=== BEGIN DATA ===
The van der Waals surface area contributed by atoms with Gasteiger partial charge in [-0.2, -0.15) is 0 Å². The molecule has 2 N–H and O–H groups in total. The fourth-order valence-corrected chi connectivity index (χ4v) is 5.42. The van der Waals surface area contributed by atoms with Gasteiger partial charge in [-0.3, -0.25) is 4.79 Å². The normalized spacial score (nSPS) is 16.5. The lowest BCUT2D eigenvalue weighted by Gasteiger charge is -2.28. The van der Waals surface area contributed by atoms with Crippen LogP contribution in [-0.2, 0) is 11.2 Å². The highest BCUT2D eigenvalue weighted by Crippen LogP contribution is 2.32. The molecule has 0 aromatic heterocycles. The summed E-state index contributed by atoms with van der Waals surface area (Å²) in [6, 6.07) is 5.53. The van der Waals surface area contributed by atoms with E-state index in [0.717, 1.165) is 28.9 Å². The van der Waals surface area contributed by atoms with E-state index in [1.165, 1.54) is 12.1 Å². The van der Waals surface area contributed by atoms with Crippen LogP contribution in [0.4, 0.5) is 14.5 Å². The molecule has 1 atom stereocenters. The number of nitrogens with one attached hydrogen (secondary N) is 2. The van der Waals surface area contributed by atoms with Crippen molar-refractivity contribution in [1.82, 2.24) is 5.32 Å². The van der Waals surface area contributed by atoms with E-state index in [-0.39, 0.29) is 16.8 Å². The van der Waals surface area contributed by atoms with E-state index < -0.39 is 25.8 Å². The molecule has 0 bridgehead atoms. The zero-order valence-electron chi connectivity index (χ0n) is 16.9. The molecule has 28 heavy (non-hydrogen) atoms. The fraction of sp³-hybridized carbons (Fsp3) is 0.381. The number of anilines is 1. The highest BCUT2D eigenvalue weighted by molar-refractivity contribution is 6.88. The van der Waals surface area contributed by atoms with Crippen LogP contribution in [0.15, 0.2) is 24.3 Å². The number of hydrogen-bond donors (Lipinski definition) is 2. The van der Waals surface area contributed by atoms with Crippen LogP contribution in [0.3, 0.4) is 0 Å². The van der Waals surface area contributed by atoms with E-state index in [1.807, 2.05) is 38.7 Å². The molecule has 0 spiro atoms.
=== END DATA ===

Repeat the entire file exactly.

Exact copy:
The van der Waals surface area contributed by atoms with Gasteiger partial charge in [-0.2, -0.15) is 0 Å². The molecule has 2 N–H and O–H groups in total. The fourth-order valence-corrected chi connectivity index (χ4v) is 5.42. The van der Waals surface area contributed by atoms with Gasteiger partial charge in [-0.3, -0.25) is 4.79 Å². The normalized spacial score (nSPS) is 16.5. The lowest BCUT2D eigenvalue weighted by Gasteiger charge is -2.28. The van der Waals surface area contributed by atoms with Crippen LogP contribution in [-0.2, 0) is 11.2 Å². The highest BCUT2D eigenvalue weighted by Crippen LogP contribution is 2.32. The molecule has 0 aromatic heterocycles. The summed E-state index contributed by atoms with van der Waals surface area (Å²) in [6, 6.07) is 5.53. The van der Waals surface area contributed by atoms with E-state index in [0.717, 1.165) is 28.9 Å². The van der Waals surface area contributed by atoms with E-state index in [1.165, 1.54) is 12.1 Å². The van der Waals surface area contributed by atoms with Crippen LogP contribution in [0.4, 0.5) is 14.5 Å². The molecule has 1 atom stereocenters. The number of nitrogens with one attached hydrogen (secondary N) is 2. The van der Waals surface area contributed by atoms with Crippen molar-refractivity contribution in [1.82, 2.24) is 5.32 Å². The van der Waals surface area contributed by atoms with E-state index in [-0.39, 0.29) is 16.8 Å². The van der Waals surface area contributed by atoms with E-state index < -0.39 is 25.8 Å². The molecule has 0 bridgehead atoms. The zero-order valence-electron chi connectivity index (χ0n) is 16.9. The molecule has 28 heavy (non-hydrogen) atoms. The fraction of sp³-hybridized carbons (Fsp3) is 0.381. The number of anilines is 1. The highest BCUT2D eigenvalue weighted by molar-refractivity contribution is 6.88. The van der Waals surface area contributed by atoms with Crippen LogP contribution in [0.15, 0.2) is 24.3 Å². The number of hydrogen-bond donors (Lipinski definition) is 2. The van der Waals surface area contributed by atoms with Crippen LogP contribution in [0.3, 0.4) is 0 Å². The van der Waals surface area contributed by atoms with E-state index in [1.807, 2.05) is 38.7 Å². The molecule has 0 spiro atoms.